Microsoft's JavaScript Engine Learns New Tricks For Windows 10

| by David Iffland Follow 4 Followers on Oct 15, 2014. Estimated reading time: 1 minute |

The Internet Explorer team at Microsoft recently detailed changes to the JavaScript engine coming in Windows 10. A significant change is the addition of a new tier in the Just-in-Time (JIT) compiler.

The JavaScript engine, Chakra, was first introduced in IE9 and powers not only Internet Explorer but web-based apps downloaded from Microsoft's app stores. Chakra starts by running JavaScript with an interpreter, a slow but flexible method. Once a method or loop becomes "hot", Chakra will use its JIT compiler to generate optimized machine code.

In Windows 10, Chakra now includes a second JIT compiler that bridges the gap between slow, interpreted code and fast, optimized code. It uses this middle-tier compiler, called Simple JIT, as a "good enough" layer that can move execution away from the interpreter quicker than the Full JIT can. Microsoft claims that the changes will allow certain workloads to "run up to 30% faster".

Simple JIT avoids generating code with complex optimizations... In most cases, the time to compile the code by the Simple JIT is much smaller than the time needed to compile highly optimized JIT code by the Full JIT compiler.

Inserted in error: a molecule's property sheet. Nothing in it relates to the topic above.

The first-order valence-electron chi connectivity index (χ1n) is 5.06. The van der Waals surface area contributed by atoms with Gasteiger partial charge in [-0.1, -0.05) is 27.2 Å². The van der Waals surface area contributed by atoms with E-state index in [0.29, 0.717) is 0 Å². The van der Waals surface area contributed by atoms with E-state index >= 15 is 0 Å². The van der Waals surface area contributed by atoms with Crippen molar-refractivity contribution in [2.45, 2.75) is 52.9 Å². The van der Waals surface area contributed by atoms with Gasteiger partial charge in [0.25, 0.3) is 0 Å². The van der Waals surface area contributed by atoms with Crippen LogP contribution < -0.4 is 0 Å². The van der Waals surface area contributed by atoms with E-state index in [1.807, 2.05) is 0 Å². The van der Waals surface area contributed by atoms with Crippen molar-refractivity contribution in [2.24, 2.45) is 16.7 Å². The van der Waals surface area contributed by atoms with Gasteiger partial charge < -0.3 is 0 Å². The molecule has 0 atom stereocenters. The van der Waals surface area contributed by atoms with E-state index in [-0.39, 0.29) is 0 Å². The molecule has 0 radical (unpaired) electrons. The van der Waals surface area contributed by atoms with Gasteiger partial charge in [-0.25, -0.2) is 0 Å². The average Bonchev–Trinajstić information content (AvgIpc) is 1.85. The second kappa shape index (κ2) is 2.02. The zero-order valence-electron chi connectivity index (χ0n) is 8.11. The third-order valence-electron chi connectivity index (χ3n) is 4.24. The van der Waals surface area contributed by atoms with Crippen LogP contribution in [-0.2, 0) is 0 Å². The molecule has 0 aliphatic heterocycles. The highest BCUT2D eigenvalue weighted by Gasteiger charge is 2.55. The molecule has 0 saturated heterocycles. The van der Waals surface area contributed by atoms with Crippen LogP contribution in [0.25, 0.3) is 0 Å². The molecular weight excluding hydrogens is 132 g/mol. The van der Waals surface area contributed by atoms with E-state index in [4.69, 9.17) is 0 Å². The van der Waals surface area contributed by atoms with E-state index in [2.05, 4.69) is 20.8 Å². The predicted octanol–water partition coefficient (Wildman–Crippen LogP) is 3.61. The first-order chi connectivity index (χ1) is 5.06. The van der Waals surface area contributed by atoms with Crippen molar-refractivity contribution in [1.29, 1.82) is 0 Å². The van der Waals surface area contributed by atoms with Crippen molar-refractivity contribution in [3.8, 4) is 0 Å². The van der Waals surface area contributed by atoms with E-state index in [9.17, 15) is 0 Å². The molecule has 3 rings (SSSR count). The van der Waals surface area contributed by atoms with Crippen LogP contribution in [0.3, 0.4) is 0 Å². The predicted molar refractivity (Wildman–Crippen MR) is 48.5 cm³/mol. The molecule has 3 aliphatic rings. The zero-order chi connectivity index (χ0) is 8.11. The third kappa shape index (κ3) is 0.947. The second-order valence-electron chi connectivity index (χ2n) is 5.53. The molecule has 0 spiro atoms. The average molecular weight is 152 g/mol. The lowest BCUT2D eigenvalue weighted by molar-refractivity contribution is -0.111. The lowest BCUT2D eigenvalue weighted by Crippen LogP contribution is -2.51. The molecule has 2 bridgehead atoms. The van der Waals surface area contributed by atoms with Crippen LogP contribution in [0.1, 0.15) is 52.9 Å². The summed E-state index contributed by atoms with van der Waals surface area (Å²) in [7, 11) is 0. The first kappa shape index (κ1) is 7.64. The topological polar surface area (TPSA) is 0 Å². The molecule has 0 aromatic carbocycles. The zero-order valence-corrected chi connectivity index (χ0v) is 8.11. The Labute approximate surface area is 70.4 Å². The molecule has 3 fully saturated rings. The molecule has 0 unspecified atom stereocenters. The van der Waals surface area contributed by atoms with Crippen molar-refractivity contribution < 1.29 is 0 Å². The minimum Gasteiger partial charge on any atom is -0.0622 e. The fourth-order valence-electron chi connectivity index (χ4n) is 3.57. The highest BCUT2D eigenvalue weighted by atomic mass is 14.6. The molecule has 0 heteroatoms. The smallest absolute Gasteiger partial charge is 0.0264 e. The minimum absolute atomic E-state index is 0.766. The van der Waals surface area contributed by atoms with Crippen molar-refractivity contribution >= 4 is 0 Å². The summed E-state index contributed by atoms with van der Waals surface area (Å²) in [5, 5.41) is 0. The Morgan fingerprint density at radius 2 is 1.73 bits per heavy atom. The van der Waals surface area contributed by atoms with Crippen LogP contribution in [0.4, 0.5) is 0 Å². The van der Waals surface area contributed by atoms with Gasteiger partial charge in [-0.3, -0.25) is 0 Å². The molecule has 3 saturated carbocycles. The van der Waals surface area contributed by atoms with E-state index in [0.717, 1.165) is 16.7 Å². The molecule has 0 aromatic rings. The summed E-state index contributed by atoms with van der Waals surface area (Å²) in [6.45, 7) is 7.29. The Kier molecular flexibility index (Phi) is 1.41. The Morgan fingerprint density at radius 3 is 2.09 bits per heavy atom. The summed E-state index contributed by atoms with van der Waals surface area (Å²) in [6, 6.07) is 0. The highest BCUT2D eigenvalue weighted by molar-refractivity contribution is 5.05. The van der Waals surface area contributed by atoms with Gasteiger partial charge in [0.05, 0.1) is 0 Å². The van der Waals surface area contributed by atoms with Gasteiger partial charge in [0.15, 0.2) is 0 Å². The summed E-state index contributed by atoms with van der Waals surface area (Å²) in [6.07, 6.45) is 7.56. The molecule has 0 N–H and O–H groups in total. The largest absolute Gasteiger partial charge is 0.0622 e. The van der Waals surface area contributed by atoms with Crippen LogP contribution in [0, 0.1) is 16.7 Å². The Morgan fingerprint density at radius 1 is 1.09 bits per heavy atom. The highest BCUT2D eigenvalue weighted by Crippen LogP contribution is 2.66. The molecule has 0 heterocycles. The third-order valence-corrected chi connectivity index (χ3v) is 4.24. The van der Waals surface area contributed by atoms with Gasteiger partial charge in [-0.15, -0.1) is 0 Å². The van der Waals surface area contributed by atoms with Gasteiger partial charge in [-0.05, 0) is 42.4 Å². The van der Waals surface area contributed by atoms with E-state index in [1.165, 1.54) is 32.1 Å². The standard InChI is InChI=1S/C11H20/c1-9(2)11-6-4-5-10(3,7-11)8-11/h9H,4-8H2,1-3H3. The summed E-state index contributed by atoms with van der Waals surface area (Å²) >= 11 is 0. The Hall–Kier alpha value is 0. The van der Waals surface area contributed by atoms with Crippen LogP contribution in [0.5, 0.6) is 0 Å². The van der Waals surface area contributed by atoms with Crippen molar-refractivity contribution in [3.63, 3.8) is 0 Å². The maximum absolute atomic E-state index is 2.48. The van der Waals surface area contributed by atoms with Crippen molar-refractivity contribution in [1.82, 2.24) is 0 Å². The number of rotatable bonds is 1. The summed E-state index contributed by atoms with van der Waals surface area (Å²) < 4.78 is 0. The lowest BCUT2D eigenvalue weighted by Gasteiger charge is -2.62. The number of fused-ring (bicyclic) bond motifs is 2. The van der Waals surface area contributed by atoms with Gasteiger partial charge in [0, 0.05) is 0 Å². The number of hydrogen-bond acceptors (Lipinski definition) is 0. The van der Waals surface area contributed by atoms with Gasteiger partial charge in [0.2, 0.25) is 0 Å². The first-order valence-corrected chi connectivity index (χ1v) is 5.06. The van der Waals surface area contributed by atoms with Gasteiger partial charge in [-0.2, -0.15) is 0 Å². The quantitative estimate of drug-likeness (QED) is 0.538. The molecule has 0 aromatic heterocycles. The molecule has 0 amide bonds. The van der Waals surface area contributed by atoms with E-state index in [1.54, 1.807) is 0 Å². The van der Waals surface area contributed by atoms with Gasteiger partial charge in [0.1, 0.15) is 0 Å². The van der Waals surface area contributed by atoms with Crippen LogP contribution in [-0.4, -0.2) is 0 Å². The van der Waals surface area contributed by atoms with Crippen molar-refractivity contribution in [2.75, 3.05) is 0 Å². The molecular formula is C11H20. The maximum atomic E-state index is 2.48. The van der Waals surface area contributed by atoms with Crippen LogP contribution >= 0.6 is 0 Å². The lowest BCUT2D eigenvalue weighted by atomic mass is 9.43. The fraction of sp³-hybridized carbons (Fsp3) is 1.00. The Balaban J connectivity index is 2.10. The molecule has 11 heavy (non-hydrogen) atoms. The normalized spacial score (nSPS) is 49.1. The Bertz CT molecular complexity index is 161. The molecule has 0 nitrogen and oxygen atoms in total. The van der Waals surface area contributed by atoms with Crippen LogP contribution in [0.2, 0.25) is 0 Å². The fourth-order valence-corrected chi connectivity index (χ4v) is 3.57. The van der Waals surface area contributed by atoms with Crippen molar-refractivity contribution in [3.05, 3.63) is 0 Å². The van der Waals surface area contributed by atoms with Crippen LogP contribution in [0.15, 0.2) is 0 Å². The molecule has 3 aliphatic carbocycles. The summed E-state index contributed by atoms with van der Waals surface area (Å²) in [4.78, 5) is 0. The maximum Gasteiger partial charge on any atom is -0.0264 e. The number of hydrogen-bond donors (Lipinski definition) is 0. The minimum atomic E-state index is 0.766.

The move to a two-tiered JIT compiler structure mirrors what other browsers have done. SpiderMonkey, the JavaScript engine in Firefox, has an interpreter and two compilers: Baseline and IonMonkey. The Baseline compiler was first introduced in Firefox 23 and provides the same intermediate step as the Simple JIT compiler in Chakra. In Google Chrome, the V8 JavaScript engine announced their two-tiered compilation system in 2010, but V8 does not use an interpreter.

Beyond the addition of a new JIT tier, Chakra can now split the job of compiling code to many background threads. Before, it only used a single background thread,

Whenever Chakra determines that it is running on a potentially underutilized hardware, Chakra now has the ability to spawn multiple concurrent background threads for JIT compilation.

The V8 Engine compiles on a single background thread.

The nature of the web doesn't allow JavaScript code to be compiled ahead of time; thus, the compilation must happen on the client. The first version of Firefox to include a JavaScript native code JIT compiler was version 3.1 and Internet Explorer first got the feature in IE9. V8 has had its JIT compiler from its start.

The new Internet Explorer is available as part of the Windows 10 Technical Preview.

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